Editor’s note: This event offers excellent visual opportunities. Call for specific dates and times when students will be in the classroom, working with Native American health professionals or job shadowing in the community.

SPOKANE, Wash. — The looming nursing shortage and a critical need for nurses on Indian reservations are two health care crises addressed by the Intercollegiate College of Nursing/Washington State University’s College of Nursing seventh annual Native American Summer Institute. The institute, which takes place at the nursing campus June 23-28, will give 25 Native American high school students an opportunity to learn more about a career in nursing.

The 21 young women and five young men represent 12 different tribes across Washington state, as well as, three students from New Mexico. Students participate in different classes and workshops designed for the first-, second- or third-year track, as one-third of them are returning institute alumni. Topics include first aid, diabetes, infection control, substance abuse, mental health, childbirth education, diet and feeding, vital signs and traditional medicine.

Second-year students tour local hospitals and job shadow while third-year students focus on community health with visits to local homeless shelters and lunch at the House of Charity. Additionally, students receive instruction from tribal elders and tribal health professionals. Students also experience campus life first-hand by staying in Whitworth College residence halls. Whitworth College is an Intercollegiate College of Nursing consortium partner.

“We introduce young people to the opportunities available to them through a career in nursing,” said Robbie Paul, the College of Nursing’s Native American coordinator. “They suddenly see the bigger picture and get excited about their own potential and the endless possibilities for their future.” A number of students enrolled at the College of Nursing are Native American Summer Institute alumni who were inspired to purse a nursing career as a result of their institute experience.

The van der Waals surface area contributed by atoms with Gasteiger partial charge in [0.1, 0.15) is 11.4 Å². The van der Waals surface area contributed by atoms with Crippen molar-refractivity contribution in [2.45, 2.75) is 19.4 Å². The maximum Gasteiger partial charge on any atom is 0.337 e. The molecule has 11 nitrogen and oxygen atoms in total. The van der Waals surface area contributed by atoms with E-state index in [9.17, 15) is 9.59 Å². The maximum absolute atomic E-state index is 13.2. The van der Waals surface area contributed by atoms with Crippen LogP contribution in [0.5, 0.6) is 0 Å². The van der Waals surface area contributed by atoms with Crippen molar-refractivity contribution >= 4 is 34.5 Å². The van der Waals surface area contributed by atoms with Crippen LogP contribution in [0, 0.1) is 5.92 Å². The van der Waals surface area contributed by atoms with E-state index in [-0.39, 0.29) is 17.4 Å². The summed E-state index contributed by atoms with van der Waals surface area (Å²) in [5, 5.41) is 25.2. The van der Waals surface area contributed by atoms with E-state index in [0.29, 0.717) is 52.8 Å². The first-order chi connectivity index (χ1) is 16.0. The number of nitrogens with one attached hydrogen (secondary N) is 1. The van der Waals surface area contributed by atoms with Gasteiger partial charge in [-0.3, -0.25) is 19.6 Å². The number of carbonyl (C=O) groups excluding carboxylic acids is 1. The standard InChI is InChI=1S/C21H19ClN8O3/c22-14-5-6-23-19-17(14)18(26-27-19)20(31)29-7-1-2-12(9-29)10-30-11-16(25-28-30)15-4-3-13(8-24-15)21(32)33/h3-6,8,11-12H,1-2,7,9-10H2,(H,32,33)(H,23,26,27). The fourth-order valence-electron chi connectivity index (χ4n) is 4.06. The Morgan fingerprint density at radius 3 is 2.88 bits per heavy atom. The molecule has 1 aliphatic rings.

Through mentoring and example, nursing faculty and graduates help students create achievable long-term goals, foster a sense of personal opportunity, and envision a chance to make a difference among their people. In addition, the institute features eight Native American nurses, two of which are College of Nursing graduates, presenting a native perspective to the students.

“When students see these Native American nurses, they begin to think, ‘If they can do it, then I can do it too,’” Paul said. “By participating in the institute, these Native American nurses are making a commitment to the students and helping our program feed itself.”

High school students applying to attend the Native American Summer Institute are aware of the extreme nursing shortage in Native American communities. Estelle Mendez, a first-year institute student from Mescalero, N.M., plans to become a nurse and take her education back to her people. “Our hospitals on the reservation need more Native American nurses,” Mendez said. “I know that I can make a difference taking care of my own people.”

Established in 1968, the Intercollegiate College of Nursing/WSU College of Nursing is the nation’s first, oldest and most comprehensive nursing education consortium. The College of Nursing offers baccalaureate, graduate and professional development course work to nursing students enrolled through its four consortium partners, Eastern Washington University, Gonzaga University, Washington State University and Whitworth College. Each year, the College educates more than 600 graduate and upper-division undergraduate students and prepares more entry-level nurses than any other educational institution in the state. For more information about the Intercollegiate College of Nursing/WSU College of Nursing, visit the college Web site at nursing.wsu.edu.